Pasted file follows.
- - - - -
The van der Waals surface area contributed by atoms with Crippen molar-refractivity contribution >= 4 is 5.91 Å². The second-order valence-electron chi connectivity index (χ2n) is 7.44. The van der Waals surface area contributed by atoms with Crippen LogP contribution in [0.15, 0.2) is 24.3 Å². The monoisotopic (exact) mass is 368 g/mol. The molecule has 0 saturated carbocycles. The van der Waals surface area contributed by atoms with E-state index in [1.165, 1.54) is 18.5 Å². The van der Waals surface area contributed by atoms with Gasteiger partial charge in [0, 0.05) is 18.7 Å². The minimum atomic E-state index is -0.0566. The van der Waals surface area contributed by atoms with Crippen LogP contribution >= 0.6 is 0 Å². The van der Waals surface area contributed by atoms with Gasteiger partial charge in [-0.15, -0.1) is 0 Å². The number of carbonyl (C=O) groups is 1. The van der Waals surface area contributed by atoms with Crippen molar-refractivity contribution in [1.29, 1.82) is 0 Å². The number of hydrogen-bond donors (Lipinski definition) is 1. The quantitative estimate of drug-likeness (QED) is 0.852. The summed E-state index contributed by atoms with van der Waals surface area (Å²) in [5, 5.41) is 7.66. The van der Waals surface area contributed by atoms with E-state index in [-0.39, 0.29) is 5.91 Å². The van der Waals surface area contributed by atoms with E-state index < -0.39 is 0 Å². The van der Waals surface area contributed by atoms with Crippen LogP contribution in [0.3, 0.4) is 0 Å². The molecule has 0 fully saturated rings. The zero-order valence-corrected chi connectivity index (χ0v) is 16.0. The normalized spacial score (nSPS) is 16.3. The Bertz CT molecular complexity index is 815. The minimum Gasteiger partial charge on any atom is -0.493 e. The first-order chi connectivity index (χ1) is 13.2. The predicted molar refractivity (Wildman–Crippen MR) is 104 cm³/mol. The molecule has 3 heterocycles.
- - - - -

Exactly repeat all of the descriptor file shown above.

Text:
The van der Waals surface area contributed by atoms with Crippen molar-refractivity contribution >= 4 is 5.91 Å². The second-order valence-electron chi connectivity index (χ2n) is 7.44. The van der Waals surface area contributed by atoms with Crippen LogP contribution in [0.15, 0.2) is 24.3 Å². The monoisotopic (exact) mass is 368 g/mol. The molecule has 0 saturated carbocycles. The van der Waals surface area contributed by atoms with E-state index in [1.165, 1.54) is 18.5 Å². The van der Waals surface area contributed by atoms with Gasteiger partial charge in [0, 0.05) is 18.7 Å². The minimum atomic E-state index is -0.0566. The van der Waals surface area contributed by atoms with Crippen LogP contribution >= 0.6 is 0 Å². The van der Waals surface area contributed by atoms with Gasteiger partial charge in [-0.15, -0.1) is 0 Å². The number of carbonyl (C=O) groups is 1. The van der Waals surface area contributed by atoms with Crippen molar-refractivity contribution in [1.29, 1.82) is 0 Å². The number of hydrogen-bond donors (Lipinski definition) is 1. The quantitative estimate of drug-likeness (QED) is 0.852. The summed E-state index contributed by atoms with van der Waals surface area (Å²) in [5, 5.41) is 7.66. The van der Waals surface area contributed by atoms with E-state index in [-0.39, 0.29) is 5.91 Å². The van der Waals surface area contributed by atoms with E-state index < -0.39 is 0 Å². The van der Waals surface area contributed by atoms with Crippen LogP contribution in [0.3, 0.4) is 0 Å². The molecule has 0 fully saturated rings. The zero-order valence-corrected chi connectivity index (χ0v) is 16.0. The normalized spacial score (nSPS) is 16.3. The Bertz CT molecular complexity index is 815. The minimum Gasteiger partial charge on any atom is -0.493 e. The first-order chi connectivity index (χ1) is 13.2. The predicted molar refractivity (Wildman–Crippen MR) is 104 cm³/mol. The molecule has 3 heterocycles.